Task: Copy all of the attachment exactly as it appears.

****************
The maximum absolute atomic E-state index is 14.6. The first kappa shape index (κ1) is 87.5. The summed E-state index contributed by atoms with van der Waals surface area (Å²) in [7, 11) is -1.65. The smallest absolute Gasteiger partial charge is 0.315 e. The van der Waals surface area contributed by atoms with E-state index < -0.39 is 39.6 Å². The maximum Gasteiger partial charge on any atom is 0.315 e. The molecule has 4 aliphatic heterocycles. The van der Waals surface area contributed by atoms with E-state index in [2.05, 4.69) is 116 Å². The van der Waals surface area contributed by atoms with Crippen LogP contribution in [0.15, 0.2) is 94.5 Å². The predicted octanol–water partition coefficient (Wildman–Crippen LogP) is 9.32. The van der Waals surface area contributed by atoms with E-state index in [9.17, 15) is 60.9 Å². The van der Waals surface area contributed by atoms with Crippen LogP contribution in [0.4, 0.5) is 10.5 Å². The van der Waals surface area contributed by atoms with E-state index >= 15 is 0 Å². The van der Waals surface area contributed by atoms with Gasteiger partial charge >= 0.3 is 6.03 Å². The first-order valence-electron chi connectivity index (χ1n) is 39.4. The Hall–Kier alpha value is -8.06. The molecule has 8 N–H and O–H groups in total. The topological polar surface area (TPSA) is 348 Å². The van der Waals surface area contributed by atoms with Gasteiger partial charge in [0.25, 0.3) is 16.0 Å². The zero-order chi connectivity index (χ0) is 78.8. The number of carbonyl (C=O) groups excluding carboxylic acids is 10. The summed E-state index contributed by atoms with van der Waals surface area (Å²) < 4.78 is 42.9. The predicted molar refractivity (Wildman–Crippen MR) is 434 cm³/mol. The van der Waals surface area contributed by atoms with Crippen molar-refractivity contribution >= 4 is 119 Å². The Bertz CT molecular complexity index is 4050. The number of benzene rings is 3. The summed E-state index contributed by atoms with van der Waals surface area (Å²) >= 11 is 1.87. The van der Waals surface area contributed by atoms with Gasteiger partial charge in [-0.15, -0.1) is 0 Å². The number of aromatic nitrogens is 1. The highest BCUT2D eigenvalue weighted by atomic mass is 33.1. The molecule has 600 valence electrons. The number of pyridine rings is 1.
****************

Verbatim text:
The maximum absolute atomic E-state index is 14.6. The first kappa shape index (κ1) is 87.5. The summed E-state index contributed by atoms with van der Waals surface area (Å²) in [7, 11) is -1.65. The smallest absolute Gasteiger partial charge is 0.315 e. The van der Waals surface area contributed by atoms with E-state index < -0.39 is 39.6 Å². The maximum Gasteiger partial charge on any atom is 0.315 e. The molecule has 4 aliphatic heterocycles. The van der Waals surface area contributed by atoms with E-state index in [2.05, 4.69) is 116 Å². The van der Waals surface area contributed by atoms with Crippen LogP contribution in [0.15, 0.2) is 94.5 Å². The predicted octanol–water partition coefficient (Wildman–Crippen LogP) is 9.32. The van der Waals surface area contributed by atoms with E-state index in [9.17, 15) is 60.9 Å². The van der Waals surface area contributed by atoms with Crippen LogP contribution in [0.4, 0.5) is 10.5 Å². The van der Waals surface area contributed by atoms with E-state index >= 15 is 0 Å². The van der Waals surface area contributed by atoms with Gasteiger partial charge >= 0.3 is 6.03 Å². The first-order valence-electron chi connectivity index (χ1n) is 39.4. The Hall–Kier alpha value is -8.06. The molecule has 8 N–H and O–H groups in total. The topological polar surface area (TPSA) is 348 Å². The van der Waals surface area contributed by atoms with Gasteiger partial charge in [0.25, 0.3) is 16.0 Å². The zero-order chi connectivity index (χ0) is 78.8. The number of carbonyl (C=O) groups excluding carboxylic acids is 10. The summed E-state index contributed by atoms with van der Waals surface area (Å²) < 4.78 is 42.9. The predicted molar refractivity (Wildman–Crippen MR) is 434 cm³/mol. The van der Waals surface area contributed by atoms with Crippen molar-refractivity contribution >= 4 is 119 Å². The Bertz CT molecular complexity index is 4050. The number of benzene rings is 3. The summed E-state index contributed by atoms with van der Waals surface area (Å²) >= 11 is 1.87. The van der Waals surface area contributed by atoms with Gasteiger partial charge in [-0.15, -0.1) is 0 Å². The number of aromatic nitrogens is 1. The highest BCUT2D eigenvalue weighted by atomic mass is 33.1. The molecule has 600 valence electrons. The number of pyridine rings is 1.